Here's a video tour of David "Squirrelman" Csaky's treehouse, made by some folks at local rock station KISW the morning they helped take the structure down. Most people would probably assume that the City of Seattle, since they wanted Csaky gone so damn badly, were the ones who tore his treehouse down. They would be wrong. They told Csaky to take it down himself. If he didn't, they threatened, workers would simply come and cut down the three large Lindens that supported his home and say it was his fault.
Here in eco-obsessed Seattle, trees are often more beloved than people. This is why Mayor Greg Nickels likes to grind poor and homeless folks into the dirt. They make for an amazing mulch.
Shortly after receiving this threat, Csaky asked for demolition help during a radio interview on KISW. Around fifty people called in. A neighbor and friend of Csaky called them all back, and a work crew was assembled that included callers, radio staff, and friends from around the neighborhood. A friend of Csaky's describes the scene.
They went up in the treehouse, admired it, took photos of it and of Dave. Then they moved everything down the ladder in a kind of fire brigade. Using crowbars, they began taking the treehouse apart. It was well constructed. Dave used well beyond the required number of nails. They worked all day and got the treehouse down. At first they filled a pickup and did a couple of runs to the dump at their own expense. Later in the day, they began dropping everything to the ground below the trees. They worked extremely hard and didn't quit until the sun went down.Perhaps you read Real Change Editor Adam Hyla's tale of two approaches to Squirrelman. Documents from one of our recent public disclosure requests revealed the name of the man who ratted out Csaky, but when Hyla dropped in for an interview, the local businessman declined to go on record.
I talked the Lake Union Cafe into donating sodas to the crew. Our neighbors talked the Eastlake Bar and Grill into donating some hamburgers. I talked Romio's into donating a pizza, then I donated a couple of pizzas. The crew was great. Dave was moved by their generosity.
Then the asshole got all chatty, which presented a dilemma. Hyla, being an ethical kind of guy, deliberated and decided it was more important to use the guy's words to tell the story than to out him to the community.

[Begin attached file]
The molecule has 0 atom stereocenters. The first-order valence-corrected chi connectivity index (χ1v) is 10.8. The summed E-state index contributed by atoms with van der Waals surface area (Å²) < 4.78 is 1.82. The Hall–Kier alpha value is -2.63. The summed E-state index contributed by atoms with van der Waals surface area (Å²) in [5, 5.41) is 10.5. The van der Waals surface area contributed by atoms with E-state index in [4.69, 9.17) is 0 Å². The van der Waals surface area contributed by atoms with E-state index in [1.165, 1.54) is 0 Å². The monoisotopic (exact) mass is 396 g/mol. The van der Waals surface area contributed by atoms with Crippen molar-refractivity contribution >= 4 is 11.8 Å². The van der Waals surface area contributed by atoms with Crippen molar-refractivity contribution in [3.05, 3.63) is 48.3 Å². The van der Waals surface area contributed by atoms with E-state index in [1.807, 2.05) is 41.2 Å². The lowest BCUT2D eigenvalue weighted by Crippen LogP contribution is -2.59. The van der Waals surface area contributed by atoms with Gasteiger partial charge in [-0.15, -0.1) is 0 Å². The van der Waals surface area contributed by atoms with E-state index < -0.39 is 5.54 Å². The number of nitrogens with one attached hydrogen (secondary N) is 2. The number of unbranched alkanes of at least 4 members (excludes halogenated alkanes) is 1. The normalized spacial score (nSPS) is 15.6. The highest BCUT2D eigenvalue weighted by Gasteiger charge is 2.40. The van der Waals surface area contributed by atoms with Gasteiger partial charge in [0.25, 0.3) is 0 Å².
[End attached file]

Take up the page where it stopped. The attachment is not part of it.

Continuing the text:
Happily, another neighbor saw the story in Real Change and sent a letter to the editor that ran in today's paper. I guess people were going to find out sooner or later.
I write to criticize the reporting in your story about Dave “Squirrelman” Csaky.Yet, to get the true flavor of Mr. Sharrow and his relationship to an evolving Seattle, one can do no better that to visit the About Us page of his own Seattle Caviar Co. website.
I believe Dale Sherrow to be the man you declined to reference. ... Certainly you could not have missed the fact that Mr. Sherrow is not just any man but the owner of the Seattle Caviar Co. Your story would have an added dimension and carried greater meaning with more impact if you had taken the time to note the ironic contrast. Squirrelman living in a tree house on the kindness of others lost a home because of the owner of a business stocking the quintessence of the all too “nouveau riche.”
You could have noted that the Seattle Caviar Co. grossed about $2 million last year in sales while Dave Csaky pulled in less than $1000. Your paper might have taken the time to explain that the little shop, just a short block from the famous tree-house, does not hesitate to charge up to $250 for a mere ounce of its named product. (at that rate a “quarter-pounder at McDonalds would be $1000 or, as Mr. Sherrow has been proudly quoted, "$50 a spoonful. Yummy." In other publications, Mr. Sherrow sagely comments that "an ounce of white truffles goes a lot further than an ounce of caviar."
Dale and Betsy Sherrow opened the Seattle Caviar Company in 1990. Both Betsy and Dale are Seattle natives. They developed an appreciation for caviar through travel in Europe and decided that a thriving metropolis like Seattle, Washington was ready for the elegance and mystique of the world's finest Caviar.Yep. Seattle has arrived. We deserve the elegance of fine caviar. Poor people, on the other hand, get shit sandwiches with extra mayo.